Written by by Robert Ittner
A funny story about Mike Humphrey who had a mean streak. The Bulldogs were handily beating Permian at their gym ( the first year of Permian) and Humphrey and Gene Ross (who later lettered in baseball at UT) were running side by side when Humphrey nonchalantly elbowed Ross in the chest almost sending him into the stands. Fortunately the referees did not see.
I was lucky to play under Coach ROBERT Todd who was a class person as well as a super basketball coach. He was a great fundamental coach and every Monday was fundamental day. He would open the gym during the summer on Tuesday night and players knew to come for pick up games. You would have college kids home for the summer and high school players wanting to get better. He was prohibited from coaching but it gave us a good opportunity to improve and what fun! It is interesting to see how people at this stage in your life can have a positive impact depending on their encouragement or discouragement-Coach Todd was a wonderful influence on me and his reputation as a coach helped me get a scholarship to UT.
The year 1960-1961 I made the A team and started a couple of games when Knox was still footballing and one game when he was sick. We had one returning starter Charlie D surrounded by Knox, Ross Lynn, Albert Pierce, and Royce Woodard. Ron Peavy was 6th man and started some games late in the year. Charlie D. was a great high school player-All State with an unstoppable jump shot where he gathered his feet like a beaver hitting his tail on the water. Knox was an incredible competitor kind of herky jerky but very quick who later starred at UT for Darrell Royal and played on a National Championship team that beat Navy with Staubach in the Cotton Bowl. The other players filled in nicely. I believe each player scored at least 20 points in a game. Royce played at Tech and I understand is a scratch golfer in Midland. Ron Peavy also played in college at Pasadena Nazarene.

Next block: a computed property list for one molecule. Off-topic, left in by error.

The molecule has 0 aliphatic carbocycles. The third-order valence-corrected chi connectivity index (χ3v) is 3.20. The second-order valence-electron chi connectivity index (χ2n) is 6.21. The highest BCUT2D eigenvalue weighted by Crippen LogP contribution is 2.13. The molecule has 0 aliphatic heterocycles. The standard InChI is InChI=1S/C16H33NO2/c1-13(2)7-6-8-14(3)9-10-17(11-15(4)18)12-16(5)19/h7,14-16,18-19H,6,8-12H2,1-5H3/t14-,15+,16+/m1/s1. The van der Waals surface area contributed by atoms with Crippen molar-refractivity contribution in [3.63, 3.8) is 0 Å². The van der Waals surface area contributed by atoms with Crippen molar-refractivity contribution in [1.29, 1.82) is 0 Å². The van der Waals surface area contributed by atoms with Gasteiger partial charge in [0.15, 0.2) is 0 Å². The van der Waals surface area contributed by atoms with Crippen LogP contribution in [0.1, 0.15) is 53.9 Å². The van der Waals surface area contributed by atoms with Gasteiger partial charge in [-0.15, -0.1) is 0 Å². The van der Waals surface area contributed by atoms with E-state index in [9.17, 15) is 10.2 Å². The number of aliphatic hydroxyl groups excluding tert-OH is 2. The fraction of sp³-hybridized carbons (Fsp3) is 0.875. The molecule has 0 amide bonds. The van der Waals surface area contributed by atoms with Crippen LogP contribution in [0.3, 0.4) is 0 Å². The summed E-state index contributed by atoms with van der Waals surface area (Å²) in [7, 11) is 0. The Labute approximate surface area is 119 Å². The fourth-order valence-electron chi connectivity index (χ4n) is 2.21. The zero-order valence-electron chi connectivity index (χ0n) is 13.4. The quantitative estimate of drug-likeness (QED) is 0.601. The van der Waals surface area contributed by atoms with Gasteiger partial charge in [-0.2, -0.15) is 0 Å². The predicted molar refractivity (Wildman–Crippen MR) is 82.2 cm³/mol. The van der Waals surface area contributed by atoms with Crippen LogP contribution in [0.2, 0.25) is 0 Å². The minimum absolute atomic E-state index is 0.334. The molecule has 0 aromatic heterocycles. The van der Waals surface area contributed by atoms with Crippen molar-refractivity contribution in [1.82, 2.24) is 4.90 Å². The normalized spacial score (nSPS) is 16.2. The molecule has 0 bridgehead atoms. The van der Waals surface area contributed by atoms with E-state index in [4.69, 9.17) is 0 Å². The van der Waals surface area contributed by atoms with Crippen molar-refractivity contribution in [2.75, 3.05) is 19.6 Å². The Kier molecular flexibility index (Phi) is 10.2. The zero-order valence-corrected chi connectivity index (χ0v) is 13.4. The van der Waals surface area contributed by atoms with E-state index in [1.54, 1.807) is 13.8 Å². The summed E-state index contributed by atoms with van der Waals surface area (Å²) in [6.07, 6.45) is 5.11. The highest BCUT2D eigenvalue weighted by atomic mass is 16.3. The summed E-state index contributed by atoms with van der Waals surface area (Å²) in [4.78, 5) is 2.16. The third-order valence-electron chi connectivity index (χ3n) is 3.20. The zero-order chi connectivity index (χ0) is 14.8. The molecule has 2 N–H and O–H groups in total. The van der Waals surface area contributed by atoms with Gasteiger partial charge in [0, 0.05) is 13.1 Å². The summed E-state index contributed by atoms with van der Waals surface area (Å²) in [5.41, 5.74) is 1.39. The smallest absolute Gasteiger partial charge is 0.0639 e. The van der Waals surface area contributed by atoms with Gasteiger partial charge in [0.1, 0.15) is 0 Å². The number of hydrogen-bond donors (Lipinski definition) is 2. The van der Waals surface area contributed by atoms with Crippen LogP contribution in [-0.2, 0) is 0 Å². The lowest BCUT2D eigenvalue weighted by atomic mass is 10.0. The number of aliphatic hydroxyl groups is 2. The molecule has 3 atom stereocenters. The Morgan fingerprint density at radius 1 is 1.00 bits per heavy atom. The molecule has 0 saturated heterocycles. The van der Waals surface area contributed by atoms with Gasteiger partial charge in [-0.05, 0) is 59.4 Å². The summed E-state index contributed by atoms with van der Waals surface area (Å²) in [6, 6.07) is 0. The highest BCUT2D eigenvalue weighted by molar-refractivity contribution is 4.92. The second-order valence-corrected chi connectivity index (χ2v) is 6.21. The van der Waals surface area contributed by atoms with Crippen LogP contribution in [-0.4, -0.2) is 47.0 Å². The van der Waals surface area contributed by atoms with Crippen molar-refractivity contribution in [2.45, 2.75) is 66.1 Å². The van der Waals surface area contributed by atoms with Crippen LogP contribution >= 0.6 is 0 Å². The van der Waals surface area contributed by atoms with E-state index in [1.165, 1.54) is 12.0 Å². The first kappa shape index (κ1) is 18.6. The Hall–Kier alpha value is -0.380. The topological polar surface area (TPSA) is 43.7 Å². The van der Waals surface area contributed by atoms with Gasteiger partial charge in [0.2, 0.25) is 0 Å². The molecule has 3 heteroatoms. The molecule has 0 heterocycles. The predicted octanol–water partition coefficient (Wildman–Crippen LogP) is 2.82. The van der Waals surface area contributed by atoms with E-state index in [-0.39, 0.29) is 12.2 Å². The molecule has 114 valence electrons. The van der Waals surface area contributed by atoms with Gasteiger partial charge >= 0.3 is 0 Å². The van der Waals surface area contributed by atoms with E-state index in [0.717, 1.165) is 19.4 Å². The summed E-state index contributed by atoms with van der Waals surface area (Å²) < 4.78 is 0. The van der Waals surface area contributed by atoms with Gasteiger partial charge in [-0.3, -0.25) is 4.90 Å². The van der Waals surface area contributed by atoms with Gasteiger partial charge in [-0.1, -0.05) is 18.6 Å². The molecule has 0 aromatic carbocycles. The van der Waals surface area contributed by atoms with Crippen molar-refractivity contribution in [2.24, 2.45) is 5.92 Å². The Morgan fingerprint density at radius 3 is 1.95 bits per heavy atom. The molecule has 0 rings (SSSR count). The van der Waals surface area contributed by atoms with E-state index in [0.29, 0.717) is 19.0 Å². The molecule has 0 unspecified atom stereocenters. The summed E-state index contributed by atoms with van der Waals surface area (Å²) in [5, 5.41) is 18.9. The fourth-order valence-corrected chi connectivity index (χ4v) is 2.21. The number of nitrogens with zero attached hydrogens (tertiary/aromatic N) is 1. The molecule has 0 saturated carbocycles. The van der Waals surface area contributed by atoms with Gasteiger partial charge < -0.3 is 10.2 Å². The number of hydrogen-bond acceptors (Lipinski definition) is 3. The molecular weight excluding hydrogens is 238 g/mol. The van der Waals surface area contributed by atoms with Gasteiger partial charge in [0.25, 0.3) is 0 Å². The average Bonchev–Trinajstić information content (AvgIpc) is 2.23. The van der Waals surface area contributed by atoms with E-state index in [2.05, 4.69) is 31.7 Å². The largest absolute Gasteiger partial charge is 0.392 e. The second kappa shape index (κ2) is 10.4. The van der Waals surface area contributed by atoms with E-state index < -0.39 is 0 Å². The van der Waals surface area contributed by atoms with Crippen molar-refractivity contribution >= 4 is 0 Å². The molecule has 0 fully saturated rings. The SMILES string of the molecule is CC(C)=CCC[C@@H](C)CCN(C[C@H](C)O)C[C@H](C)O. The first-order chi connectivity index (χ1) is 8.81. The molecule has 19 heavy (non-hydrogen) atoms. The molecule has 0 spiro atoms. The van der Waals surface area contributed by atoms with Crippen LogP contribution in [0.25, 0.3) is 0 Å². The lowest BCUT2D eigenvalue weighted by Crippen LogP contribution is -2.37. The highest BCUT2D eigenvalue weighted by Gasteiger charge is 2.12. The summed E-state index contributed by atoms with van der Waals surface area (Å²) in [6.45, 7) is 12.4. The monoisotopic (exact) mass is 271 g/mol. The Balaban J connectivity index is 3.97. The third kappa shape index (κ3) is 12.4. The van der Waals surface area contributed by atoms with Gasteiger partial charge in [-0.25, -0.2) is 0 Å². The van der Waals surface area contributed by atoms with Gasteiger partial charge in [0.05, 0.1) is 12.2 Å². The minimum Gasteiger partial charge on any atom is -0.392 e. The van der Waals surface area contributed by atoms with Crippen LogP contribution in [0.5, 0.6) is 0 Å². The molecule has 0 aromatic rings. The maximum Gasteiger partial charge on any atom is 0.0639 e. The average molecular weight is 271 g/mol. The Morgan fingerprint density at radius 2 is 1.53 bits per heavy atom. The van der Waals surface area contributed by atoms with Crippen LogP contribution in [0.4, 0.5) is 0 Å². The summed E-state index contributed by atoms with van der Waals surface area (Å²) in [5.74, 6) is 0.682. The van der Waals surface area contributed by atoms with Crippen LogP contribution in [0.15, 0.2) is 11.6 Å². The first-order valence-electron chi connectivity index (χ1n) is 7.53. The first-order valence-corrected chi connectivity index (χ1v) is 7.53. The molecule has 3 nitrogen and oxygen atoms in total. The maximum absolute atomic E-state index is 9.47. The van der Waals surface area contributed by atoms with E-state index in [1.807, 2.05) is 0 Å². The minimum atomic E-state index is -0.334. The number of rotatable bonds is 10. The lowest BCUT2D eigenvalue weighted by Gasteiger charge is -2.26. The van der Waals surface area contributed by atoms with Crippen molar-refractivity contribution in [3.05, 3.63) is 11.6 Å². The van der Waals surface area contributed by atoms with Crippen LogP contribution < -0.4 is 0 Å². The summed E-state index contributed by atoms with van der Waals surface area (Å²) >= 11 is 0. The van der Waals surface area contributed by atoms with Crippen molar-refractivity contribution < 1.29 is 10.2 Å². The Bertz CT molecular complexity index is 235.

That team won district and beat a team from El Paso to reach Bi-Regional where we faced All State Steve Carter and Amarillo Palo Duro. Carter was a long range shooter who we wore down in the first half. In the second half he regained his touch and begin draining what would now be 3 pointers. Charlie D. had an off game having just broken up with Lynn Wallace and missed a lay-up putting the ball over the rim rather than off the backboard like Coach Todd taught us to do. Nevertheless it was a great season and the community really embraced the team.
The Big ITT does it a gain. You should have been a reporter!! Starman aka John M.
Bob, major dittos on everything you say here, especially your tribute to Coach Todd. His departure from coaching was a major setback for my up-to-then great MHS basketball enjoyment/experience. I reconnected with him much later when I learned about his Alzheimer’s late in his life…wish I had done so even earlier. His positive influence inspired many MHS youths, including, of course, me.
Coach Todd was a great coach, teacher, and man. I was in his Geometry class as a sophomore and played on the “C” team. He encouraged me to keep working on both! He was also my neighbor and a great role model.
I echo the thoughts of Pete and James about Coach Todd. He was a fine man. Although he preferred his players to commit to basketball almost full time, I played for him as a junior after football season. He didn’t return after that season and we had Coach Spears our senior year. Night and day in many ways but I recall having fun playing for both.
I remember watching all of those guys as a ninth grader and being inspired by them. You all were well coached quality players who, based at least in part on Coach Todd’s gentlemanly example of leadership, most likely led solid, successful lives after high school. I had some opportunities to run into Knox a few times. He was an outstanding and highly respected trial lawyer in Houston before he passed away a few years back.
Ron Peavy, 1961
Wow, you have captured the essence of an incredible influence–Coach and great Geometry teacher-Robert Todd. Funny story: Coach was so under control and so solid the closest thing I can recall that he came to “swearing” was in the Odessa Christmas Tournament (1960). We were playing OHS in the semi-s and we were behind at halftime and coach said, “if you guys don’t start playing harder and smarter, “you are going to get your FANNIES whupped”. I have shared this story literally thousands of times.
As a future high school basketball coach, I often thought, “what would Coach Todd be saying/doing in this situation”. Just a tremendous honor to be associated with such a talented individual. When he left teaching and coaching, future MHS students missed out on an INDCREDIBLE human being.